WOONSOCKET — A spending freeze, a hiring freeze and the termination of the Feinstein Learning Academy for disruptive students are at the top of Schools Supt. Giovanna Donoyan’s list in a plan ordered by the state’s revenue director to eliminate a $2 million-plus deficit in the School Department’s 2011 budget.
Donoyan submitted the plan yesterday to State Revenue Director Rosemary Booth Gallogly and state Auditor General Dennis Hoyle, in keeping with the deadline laid down by the state officials during an emergency meeting Monday.
Though the final numbers are not in, Braver PC has pegged the deficit in the fiscal year ending June 30 to be in the range of $2.2 to $2.6 million. The school department is required to execute a corrective action plan to eliminate the deficit in the months ahead because the city is already under a type of state financial oversight after borrowing $12 million earlier this year to erase deficits incurred during prior budgets.
The city was warned that further deficits could translate into stricter oversight of its finances, including the imposition of a state monitor – a prospect Gallogly invoked again earlier this week.
In an interview yesterday, Donoyan said the new deficit was incurred during the administration of her predecessor, former Schools Supt. Robert Gerardi, and didn’t go into details about how.
But she said she was confident that Gerardi’s decisions were in the best interest of students and that taxpayer funds weren’t squandered or mishandled.
“No one here was abusing funds,’ she said. “The deficit is here because we do right by educating our kids.”
Nevertheless, Donoyan said “a deficit is a deficit” and pledged to live up to her responsibility to manage the elimination of it.
The details may not be pretty.
In the two-page synopsis of the plan she tendered to state officials yesterday, the superintendent said there are simply few places left to cut to achieve the savings necessary during the current year to eliminate the deficit that occurred in the last.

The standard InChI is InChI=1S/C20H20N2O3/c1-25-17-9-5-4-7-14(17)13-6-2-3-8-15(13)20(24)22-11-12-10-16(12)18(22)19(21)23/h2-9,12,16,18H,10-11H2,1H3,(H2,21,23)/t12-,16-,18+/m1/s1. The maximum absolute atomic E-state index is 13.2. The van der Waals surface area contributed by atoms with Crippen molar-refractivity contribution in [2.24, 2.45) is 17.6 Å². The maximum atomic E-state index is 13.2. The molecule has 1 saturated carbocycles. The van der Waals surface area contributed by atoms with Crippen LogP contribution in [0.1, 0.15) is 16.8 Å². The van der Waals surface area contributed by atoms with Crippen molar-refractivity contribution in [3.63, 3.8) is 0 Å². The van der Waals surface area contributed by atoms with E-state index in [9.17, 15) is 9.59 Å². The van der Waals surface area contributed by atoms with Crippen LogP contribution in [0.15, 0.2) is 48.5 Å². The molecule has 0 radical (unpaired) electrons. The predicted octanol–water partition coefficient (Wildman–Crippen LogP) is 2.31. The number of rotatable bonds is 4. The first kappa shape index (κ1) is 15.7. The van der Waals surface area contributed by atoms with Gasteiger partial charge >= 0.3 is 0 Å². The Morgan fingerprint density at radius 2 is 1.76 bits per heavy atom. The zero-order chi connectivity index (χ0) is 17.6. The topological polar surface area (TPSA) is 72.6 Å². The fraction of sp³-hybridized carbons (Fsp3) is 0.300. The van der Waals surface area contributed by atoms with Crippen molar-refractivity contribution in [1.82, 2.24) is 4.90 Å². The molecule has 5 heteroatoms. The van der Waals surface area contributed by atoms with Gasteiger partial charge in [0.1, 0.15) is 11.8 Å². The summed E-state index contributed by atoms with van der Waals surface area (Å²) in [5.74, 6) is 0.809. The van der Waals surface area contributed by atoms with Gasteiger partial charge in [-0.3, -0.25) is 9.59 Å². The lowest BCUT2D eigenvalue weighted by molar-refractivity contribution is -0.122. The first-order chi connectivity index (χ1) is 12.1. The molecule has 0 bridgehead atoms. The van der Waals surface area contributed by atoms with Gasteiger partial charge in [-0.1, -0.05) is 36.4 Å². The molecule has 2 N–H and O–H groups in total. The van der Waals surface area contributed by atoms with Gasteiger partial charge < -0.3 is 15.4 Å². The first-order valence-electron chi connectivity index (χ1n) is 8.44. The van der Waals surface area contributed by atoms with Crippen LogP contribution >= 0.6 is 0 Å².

Though she outlines immediate steps that might save about $400,000, Donoyan says that ultimately the solution may boil down to amortizing the deficit over five years, as well as an increase in taxpayer-generated revenues.
“While we recognize the economic hardship the citizens of the City of Woonsocket face, any corrective plan necessarily must involve either an increase in appropriation from the City, or a five year deficit reduction plan to amortize the deficit in five consecutive years commencing fiscal year 2012,” Donoyan wrote.
But Donoyan outlined a series of steps she proposes as part of the corrective action plan, including the elimination of the Feinstein Learning Academy. The program, designed to mainstream disruptive students, has been in effect since 2006 and currently has 28 students in it, but it’s been deemed ineffective by Middle School Principal Patrick J. McGee.
“It is my recommendation, based on data, anecdotal observations, numerous meetings with the Feinstein staff, special education staff and the Woonsocket Middle School Administration, the Feinstein Learning Academy be dissolved for the 2012-2013 school year,” he said in a memo to Donoyan.
The program was conceived as a temporary detour for students with behavior issues, but the district’s experience is that lumping them all in the same program simply allows their problems to gain traction, says Donoyan.
“They kind of feed off each other,” she says.
Dropping the program could save $350,000 a year. Despite the fact that the program is named for one of the state’s leading philanthropists — Alan Shawn Feinstein — it runs on taxpayer dollars, Donoyan said.
The superintendent also proposes these measures:
? An immediate spending freeze on all non-essential purchases until further notice, with oversight by city Finance Director Thomas M. Bruce III.
? An immediate hiring freeze on all unfilled positions
? A review of accounting procedures to see if any staff positions that should have been paid with federal appropriations were covered by local taxpayers.
? The hiring of an independent accounting firm with a “taxpayer accountability expert” who job will be to “restore public confidence” in the school department's financial health.
? The suspension of $379,000 worth of federal teacher development funds for carryover into the next fiscal year. School officials first must determine whether doing so would violate federal regulations before allowing the move.
Donoyan submitted the plan to the state after a closed-door meeting with Mayor Leo T. Fontaine and City Council President John Ward. Fontaine couldn’t be reached after the meeting, but Ward said later that he was satisfied that Donoyan had done everything possible in the short amount of time available to respond to the state revenue director in good faith.
Still, Ward said he was highly concerned about the deficit and that he views Donoyan’s response as the opening round of what promises to be a difficult and protracted effort to plug the hole in the school department’s budget.
Her proposal doesn’t even begin to address the issue of a possible deficit in the current fiscal year, only what’s happened previously, so there’s a chance the financial picture could worsen.
“Regardless of where they stand this year there’s a presumption they’re going to have to finance a deficit,” said Ward. “This is preliminary. It’s not a final product.”